clever field manipulations (implants, blockers, and live stimuli) that impact both hormones and behavior. Diana’s most important contribution has been to our understanding of the evolution of sensory systems and communication. Her early finding that there was a connection between a color signal and chemosensory behavior (Hews & Benard, 2001), bolstered by studies finding mechanistic links between reproductive hormones, signal production and response behavior (e.g., Hews, Knapp, & Moore, 1994; Quinn & Hews, 2000) inspired a now long-term collaboration (Hews & Martins, 2013) that worked out many of the details of how a color patch was lost (e.g., Romero-Diaz et al., 2019), and the evolutionary consequences of that loss to chemical signaling behavior (e.g., Pruett et al., 2016). Diana has been a highly-effective mentor to students at all stages and gives frequent public talks to local groups such as the Audubon Society and life-long learning institutes. Her primary outreach contribution may be in engaging high school teachers in her research.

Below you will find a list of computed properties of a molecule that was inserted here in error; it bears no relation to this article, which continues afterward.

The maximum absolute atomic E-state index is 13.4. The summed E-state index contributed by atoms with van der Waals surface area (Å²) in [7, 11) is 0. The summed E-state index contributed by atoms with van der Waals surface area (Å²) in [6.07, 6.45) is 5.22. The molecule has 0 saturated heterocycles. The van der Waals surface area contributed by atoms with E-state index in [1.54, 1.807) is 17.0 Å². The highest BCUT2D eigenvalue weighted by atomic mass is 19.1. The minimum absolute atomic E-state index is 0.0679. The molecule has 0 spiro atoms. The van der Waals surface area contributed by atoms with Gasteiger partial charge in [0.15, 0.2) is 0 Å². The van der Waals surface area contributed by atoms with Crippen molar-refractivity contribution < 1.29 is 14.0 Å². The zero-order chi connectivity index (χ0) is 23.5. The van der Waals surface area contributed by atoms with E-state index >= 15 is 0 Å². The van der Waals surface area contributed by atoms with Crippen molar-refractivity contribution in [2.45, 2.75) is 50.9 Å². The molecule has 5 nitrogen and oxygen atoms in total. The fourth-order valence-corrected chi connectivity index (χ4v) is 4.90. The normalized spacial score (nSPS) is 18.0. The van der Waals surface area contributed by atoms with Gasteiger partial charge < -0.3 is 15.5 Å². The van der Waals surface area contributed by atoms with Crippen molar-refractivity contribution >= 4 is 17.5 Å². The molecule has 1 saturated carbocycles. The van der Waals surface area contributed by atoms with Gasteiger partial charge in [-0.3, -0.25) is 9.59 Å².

Regina Helena Ferraz Macedo, Ph.D.

Professor, Zoology Department, Universidade de Brasilia, Brazil

Here is a short selection of excerpts received by the ABS Executive Committee about Dr. Macedo’s research: Regina is a dynamic, creative, and productive scientist who has made important contributions in the study of animal ecology, behavior, and genetics. A hallmark of Regina’s approach to science has been to develop multifaceted research programs that involve strong collaborations with other scientists and with students. For Regina, science is not just about ideas and nature but also about people. Regina has also proved to be a real scientific MacGyver, working out the best ways to push her science forward in the face of limited funding and infrastructure. Regina addresses many of the most important questions in sexual selection, including the occurrence and adaptive significance of extra-pair copulations and its relationship to mating systems. Perhaps even much more important is that Regina is investigating whether neotropical birds fit the same patterns and that have been documented in temperate birds. Regina is among a very small number of scientists currently conducting detailed and comparative studies of neotropical species. Regina has been an extremely effective and prolific mentor with students, showing great energy, patience and dedication. Regina has been a pioneer in fostering cultural and scientific exchanges between US and Brazilian professionals in our field.